Tuesday, 15 October 2013

Alice in Sunderland

I first came across Bryan Talbot as the author and artist of the Grandville graphic novels, about Inspector LeBrock of Scotland Yard (who is a badger - one of the influences on the stories is the Rupert Bear Annuals).

Alice in Sunderland is rather different. It starts with the idea that Lewis Carroll and Alice Liddell (who was the real Alice in Wonderland) are just as firmly associated with Sunderland and the surrounding area as they are with Oxford. As Bryan Talbot puts forward the evidence for this, based on a book by Michael Bute called A Town Like Alice's, he also tells the story of the Sunderland Empire theatre, which is where the story opens. This is, among other things, the place where Sid James of the Carry On films died on stage during a play, and Sid as a ghost turns up to make comments on the action throughout the book. I'd known about Sid James' death, but not that it had happened there. I was also aware, through a blog about Victorian life I came across some time ago (I think it was Cats Meat Shop), of the disaster in which nearly two hundred children at a Christmas show were killed in a crush caused partly by badly designed doors - and that happened at the Sunderland Empire, too.

But that's only a small portion of what the book contains. It also takes in the entire history of Sunderland back to prehistoric times, including local heroes like Jack Crawford, the Hero of Camperdown (a sailor in Nelson's navy - done in the style of the Boys Own comic). Doctor Who passes through - the first police boxes were made in Sunderland, and the ancient rivalry between Sunderland and Newcastle-upon-Tyne is explained.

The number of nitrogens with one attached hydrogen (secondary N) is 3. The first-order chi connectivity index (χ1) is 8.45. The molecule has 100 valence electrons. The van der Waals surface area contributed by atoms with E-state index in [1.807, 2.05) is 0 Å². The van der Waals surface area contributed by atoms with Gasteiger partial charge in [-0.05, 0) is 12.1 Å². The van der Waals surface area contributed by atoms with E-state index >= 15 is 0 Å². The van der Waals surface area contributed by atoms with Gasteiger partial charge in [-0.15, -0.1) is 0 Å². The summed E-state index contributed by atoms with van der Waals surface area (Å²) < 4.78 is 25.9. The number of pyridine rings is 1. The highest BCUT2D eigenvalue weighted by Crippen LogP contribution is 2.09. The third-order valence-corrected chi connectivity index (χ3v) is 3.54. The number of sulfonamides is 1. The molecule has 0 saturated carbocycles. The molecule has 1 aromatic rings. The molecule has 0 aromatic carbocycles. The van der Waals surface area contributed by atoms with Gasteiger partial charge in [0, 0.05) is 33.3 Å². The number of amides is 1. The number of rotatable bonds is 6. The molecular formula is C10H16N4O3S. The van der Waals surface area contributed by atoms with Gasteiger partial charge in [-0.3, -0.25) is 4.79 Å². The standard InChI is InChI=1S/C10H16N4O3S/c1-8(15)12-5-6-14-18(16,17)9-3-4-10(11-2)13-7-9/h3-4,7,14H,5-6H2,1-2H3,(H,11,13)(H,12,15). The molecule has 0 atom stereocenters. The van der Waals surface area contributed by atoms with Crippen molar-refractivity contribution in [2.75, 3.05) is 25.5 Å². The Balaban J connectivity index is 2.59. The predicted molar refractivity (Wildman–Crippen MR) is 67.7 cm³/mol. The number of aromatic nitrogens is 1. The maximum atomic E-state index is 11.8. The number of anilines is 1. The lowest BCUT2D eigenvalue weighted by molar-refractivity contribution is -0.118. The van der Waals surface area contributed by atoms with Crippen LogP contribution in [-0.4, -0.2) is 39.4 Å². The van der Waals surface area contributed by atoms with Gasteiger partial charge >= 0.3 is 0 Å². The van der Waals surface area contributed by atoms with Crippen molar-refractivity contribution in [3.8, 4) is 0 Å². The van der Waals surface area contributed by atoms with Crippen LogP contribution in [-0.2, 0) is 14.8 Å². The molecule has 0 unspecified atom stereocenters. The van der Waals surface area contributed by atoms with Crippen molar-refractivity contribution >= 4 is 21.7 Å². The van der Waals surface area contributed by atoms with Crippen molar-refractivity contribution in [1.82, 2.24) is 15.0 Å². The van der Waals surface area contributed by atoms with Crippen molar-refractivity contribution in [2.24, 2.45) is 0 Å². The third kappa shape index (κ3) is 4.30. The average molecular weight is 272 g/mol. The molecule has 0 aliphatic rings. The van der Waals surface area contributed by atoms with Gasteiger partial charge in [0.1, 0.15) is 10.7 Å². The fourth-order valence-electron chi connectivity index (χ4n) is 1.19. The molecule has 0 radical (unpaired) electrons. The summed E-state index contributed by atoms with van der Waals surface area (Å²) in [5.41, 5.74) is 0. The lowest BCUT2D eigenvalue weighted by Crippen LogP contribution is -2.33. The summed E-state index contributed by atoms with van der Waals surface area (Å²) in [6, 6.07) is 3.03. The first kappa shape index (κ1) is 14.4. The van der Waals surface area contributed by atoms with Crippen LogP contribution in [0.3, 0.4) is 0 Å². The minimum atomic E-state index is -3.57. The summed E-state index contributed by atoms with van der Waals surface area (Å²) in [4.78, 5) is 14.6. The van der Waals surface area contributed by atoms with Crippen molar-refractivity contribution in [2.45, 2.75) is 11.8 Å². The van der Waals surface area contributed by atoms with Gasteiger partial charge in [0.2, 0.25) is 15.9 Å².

There are white rabbits, and rabbit holes, and the building of Sunderland docks, and - all human life, almost. He also manages to cover the history of comics, the history of his own house, Jack the Ripper (who never came to Sunderland, as far as anyone knows), the Corn Laws, the legend of the Lambton Worm - and manages to include his own views on fascism and immigration (he's against the first and in favour of the second).
In fact, immigration is something of a theme throughout the book, as he chronicles all the different peoples who have come to Sunderland to settle, all the way from Roman times to the present.

It's the sort of rich mixture that cannot be taken in completely on one reading - and the artwork is fantastic as well, in a variety of styles, including photography.
And one little extra pleasure for me is that the acknowledgements at the end of the book mention someone I know - he consulted Edward Wakeling, who is a renowned expert on Alice, and who comes into the shop where I work regularly.

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